CIA Secrets Available by Subscription

John Crewdson had an interesting piece in yesterday’s Chicago Tribune revealing that commercial databases contain information about CIA covert operatives and supposedly secret facilities.

She is 52 years old, married, grew up in the Kansas City suburbs and now lives in Virginia, in a new three-bedroom house. Anyone who can qualify for a subscription to one of the online services that compile public information also can learn that she is a CIA employee who, over the past decade, has been assigned to several American embassies in Europe. The CIA asked the Tribune not to publish her name because she is a covert operative, and the newspaper agreed. But unbeknown to the CIA, her affiliation and those of hundreds of men and women like her have somehow become a matter of public record, thanks to the Internet.

When the Tribune searched a commercial online data service, the result was a virtual directory of more than 2,600 CIA employees, 50 internal agency telephone numbers and the locations of some two dozen secret CIA facilities around the United States.

Only recently has the CIA recognized that in the Internet age its traditional system of providing cover for clandestine employees working overseas is fraught with holes, a discovery that is said to have “horrified” CIA Director Porter Goss. “Cover is a complex issue that is more complex in the Internet age,” said the CIA’s chief spokeswoman, Jennifer Dyck. “There are things that worked previously that no longer work. Director Goss is committed to modernizing the way the agency does cover in order to protect our officers who are doing dangerous work.” Dyck declined to detail the remedies “since we don’t want the bad guys to know what we’re fixing.”


The Tribune is not disclosing the identities of any of the CIA employees uncovered in its database searches, the searching techniques used or other details that might put agency employees or operatives at risk. The CIA apparently was unaware of the extent to which its employees were in the public domain until being provided with a partial list of names by the Tribune.

At a minimum, the CIA’s seeming inability to keep its own secrets invites questions about whether the Bush administration is doing enough to shield its covert CIA operations from public scrutiny, even as the Justice Department focuses resources on a two-year investigation into whether someone in the administration broke the law by disclosing to reporters the identity of clandestine CIA operative Valerie Plame.

Not all of the 2,653 employees whose names were produced by the Tribune search are supposed to be working under cover. More than 160 are intelligence analysts, an occupation that is not considered a covert position, and senior CIA executives such as Tenet are included on the list. But an undisclosed number of those on the list–the CIA would not say how many–are covert employees, and some are known to hold jobs that could make them terrorist targets.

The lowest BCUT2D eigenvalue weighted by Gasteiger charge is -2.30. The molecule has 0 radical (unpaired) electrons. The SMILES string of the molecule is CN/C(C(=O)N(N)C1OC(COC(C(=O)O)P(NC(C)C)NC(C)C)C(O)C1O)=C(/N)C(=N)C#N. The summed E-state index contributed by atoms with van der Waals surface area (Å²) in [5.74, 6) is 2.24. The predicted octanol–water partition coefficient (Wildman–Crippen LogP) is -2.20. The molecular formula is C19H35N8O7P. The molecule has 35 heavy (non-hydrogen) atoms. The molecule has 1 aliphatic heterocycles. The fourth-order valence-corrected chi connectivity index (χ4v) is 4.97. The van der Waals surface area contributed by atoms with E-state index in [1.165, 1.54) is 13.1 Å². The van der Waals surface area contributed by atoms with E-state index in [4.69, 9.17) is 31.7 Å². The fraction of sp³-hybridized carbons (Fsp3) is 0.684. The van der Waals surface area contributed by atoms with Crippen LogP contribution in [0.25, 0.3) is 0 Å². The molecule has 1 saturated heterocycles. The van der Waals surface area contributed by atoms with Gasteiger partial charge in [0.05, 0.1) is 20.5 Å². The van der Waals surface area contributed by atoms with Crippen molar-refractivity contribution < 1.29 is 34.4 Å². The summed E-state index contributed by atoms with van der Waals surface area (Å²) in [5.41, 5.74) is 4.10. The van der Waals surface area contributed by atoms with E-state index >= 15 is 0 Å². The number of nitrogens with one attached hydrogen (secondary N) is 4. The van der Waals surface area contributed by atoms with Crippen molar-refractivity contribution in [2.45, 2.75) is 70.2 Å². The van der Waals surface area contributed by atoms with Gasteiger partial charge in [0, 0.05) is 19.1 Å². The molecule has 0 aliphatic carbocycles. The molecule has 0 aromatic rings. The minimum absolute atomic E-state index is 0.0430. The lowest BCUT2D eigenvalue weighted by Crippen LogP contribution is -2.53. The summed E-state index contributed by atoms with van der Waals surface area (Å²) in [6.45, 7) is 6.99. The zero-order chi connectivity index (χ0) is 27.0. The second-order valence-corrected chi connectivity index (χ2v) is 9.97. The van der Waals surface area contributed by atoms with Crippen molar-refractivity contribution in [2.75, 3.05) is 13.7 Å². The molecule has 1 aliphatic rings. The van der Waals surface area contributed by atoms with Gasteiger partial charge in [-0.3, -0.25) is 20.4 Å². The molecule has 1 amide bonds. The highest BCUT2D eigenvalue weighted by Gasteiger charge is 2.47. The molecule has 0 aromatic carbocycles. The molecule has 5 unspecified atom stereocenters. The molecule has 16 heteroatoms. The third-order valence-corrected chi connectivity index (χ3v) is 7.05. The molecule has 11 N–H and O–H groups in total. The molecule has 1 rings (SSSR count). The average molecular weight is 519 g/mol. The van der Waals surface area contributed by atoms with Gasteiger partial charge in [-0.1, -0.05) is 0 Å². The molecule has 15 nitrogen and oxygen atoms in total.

Other potential targets include at least some of the two dozen CIA facilities uncovered by the Tribune search. Most are in northern Virginia, within a few miles of the agency’s headquarters. Several are in Florida, Ohio, Pennsylvania, Utah and Washington state. There is one in Chicago.

Some are heavily guarded. Others appear to be unguarded private residences that bear no outward indication of any affiliation with the CIA.

While this is obviously quite problematic, it is rather idiotic to assert that the issue is “whether the Bush administration is doing enough to shield its covert CIA operations from public scrutiny.” Indeed, several paragraphs further into the piece, we learn,

One senior U.S. official used a barnyard epithet to describe the agency’s traditional system of providing many of its foreign operatives with easily decipherable covers that include little more than a post office box for an address and a non-existent company as an employer.

It’s not the job of a presidential administration to ensure that the nation’s intelligence professionals are using tradecraft that stands up to modern investigative techniques; that’s the job of the Agency’s senior leadership. I would say that, by the way, if this had happened under the Clinton administration. Technical oversight of this nature is simply beyond the span of control of elected policymakers or even senior appointees. What is within the scope of their duty is fixing the problem now that it has been revealed.

That criticism aside, I join Marshall Manson in commending the Tribune for its discretion in not publishing the names of operatives discovered and sparing us other details that might make it easier for our enemies to replicate Crewdson’s work.

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James Joyner
About James Joyner
James Joyner is Professor and Department Head of Security Studies at Marine Corps University's Command and Staff College. He's a former Army officer and Desert Storm veteran. Views expressed here are his own. Follow James on Twitter @DrJJoyner.


  1. John Burgess says:

    I’m reminded of the story, perhaps apocryphal, though it is told by many from the CIA, about a junior CIA officer who was assigned to pick up a defector from the airport and check him into a local hotel under an assumed name.

    In the process of doing so, he noticed that the reservation form had a big, red “CIA” stamped on it and figured that the cover had been completely blown.

    As the story goes, though, that “CIA” only meant “cash in advance.”